IBRC Liquidation

Questions (159)

Pearse Doherty

Question:

159. Deputy Pearse Doherty asked the Minister for Finance the valuation process to be undertaken in respect of Irish Bank Resolution Corporation's legacy loan book that will be offered for sale; if he will provide the par value and post provision book value of the IBRC loan book at 6 February 2013; and if he will provide an estimate of the time needed to value the IBRC loan book. [11341/13]

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Written answers (Question to Finance)

I am advised that the Special Liquidators are in the process of obtaining suitable independent professional advisers who shall employ standard valuation methodologies appropriate to each class of asset of IBRC. As previously stated, detailed information in relation to the Bank’s financial performance, including information on provisioning is published semi-annually in the Bank’s interim report and annual report and accounts. Additional information will not be published as it is commercially sensitive financial information which could potentially have a detrimental impact on asset recovery from the impending sale process. The Special Liquidators anticipate having the valuations of the loan books completed by the end of June 2013.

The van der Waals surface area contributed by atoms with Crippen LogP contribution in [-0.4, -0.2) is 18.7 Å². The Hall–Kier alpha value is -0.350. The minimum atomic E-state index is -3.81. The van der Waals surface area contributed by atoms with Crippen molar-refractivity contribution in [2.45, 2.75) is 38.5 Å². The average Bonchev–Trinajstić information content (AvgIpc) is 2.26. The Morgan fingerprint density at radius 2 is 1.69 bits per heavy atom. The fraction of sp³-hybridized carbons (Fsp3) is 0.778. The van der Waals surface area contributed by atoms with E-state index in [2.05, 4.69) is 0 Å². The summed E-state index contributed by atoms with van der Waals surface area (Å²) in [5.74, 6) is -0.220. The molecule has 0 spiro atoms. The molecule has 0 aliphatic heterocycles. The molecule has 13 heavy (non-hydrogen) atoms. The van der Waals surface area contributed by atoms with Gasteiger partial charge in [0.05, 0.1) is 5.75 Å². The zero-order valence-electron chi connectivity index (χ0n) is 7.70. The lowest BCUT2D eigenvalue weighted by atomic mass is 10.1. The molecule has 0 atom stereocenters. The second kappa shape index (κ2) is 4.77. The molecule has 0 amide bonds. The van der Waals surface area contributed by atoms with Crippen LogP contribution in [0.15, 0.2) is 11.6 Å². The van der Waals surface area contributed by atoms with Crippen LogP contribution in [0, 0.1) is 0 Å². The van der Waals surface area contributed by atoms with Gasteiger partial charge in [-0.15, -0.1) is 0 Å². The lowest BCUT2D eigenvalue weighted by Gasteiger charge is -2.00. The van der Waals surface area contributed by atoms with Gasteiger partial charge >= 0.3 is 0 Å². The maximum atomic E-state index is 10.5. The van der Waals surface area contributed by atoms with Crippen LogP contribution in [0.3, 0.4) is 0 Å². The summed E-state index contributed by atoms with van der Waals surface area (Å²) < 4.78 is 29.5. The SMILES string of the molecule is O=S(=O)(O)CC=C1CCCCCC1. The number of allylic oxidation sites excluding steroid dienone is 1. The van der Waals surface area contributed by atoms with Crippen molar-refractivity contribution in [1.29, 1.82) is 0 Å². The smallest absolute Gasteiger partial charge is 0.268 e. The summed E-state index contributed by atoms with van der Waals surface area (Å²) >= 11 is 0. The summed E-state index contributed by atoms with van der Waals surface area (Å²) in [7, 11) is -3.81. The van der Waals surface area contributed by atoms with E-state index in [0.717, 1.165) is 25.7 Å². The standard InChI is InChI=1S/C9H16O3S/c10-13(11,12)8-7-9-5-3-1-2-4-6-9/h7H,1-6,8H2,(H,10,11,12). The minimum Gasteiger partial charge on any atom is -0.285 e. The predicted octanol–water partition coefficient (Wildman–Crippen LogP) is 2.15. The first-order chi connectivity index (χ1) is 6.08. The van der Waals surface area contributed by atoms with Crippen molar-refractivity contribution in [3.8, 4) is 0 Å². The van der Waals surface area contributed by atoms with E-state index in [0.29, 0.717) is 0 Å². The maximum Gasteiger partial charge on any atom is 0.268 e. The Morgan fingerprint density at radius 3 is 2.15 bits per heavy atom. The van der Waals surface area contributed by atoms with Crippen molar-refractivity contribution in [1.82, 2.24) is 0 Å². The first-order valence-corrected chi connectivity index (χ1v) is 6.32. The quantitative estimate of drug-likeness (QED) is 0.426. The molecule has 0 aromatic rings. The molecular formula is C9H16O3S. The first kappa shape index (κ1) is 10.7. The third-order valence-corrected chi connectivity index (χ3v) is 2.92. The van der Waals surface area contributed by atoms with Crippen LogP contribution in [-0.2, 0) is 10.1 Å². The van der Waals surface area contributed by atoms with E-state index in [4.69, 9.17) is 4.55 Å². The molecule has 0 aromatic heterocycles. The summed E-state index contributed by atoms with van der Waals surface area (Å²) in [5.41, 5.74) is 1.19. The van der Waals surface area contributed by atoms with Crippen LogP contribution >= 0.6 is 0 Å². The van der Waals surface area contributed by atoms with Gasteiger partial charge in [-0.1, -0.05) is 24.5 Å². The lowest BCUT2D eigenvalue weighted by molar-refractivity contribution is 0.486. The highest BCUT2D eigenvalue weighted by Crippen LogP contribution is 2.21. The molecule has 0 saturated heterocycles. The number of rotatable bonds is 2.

IBRC Loans

Questions (160)

Pearse Doherty

Question:

160. Deputy Pearse Doherty asked the Minister for Finance if he will confirm that Irish Bank Resolution Corporation is this week, week ending 27 February 2013, writing to borrowers regarding the disposal of their loans, the process to be adopted by the special liquidator KPMG to ensure that any sale is transparent, that potential buyers have access to adequate information and sufficient time to arrange financing and that the interests of the taxpayer will in general be protected and the sale price maximised. [11344/13]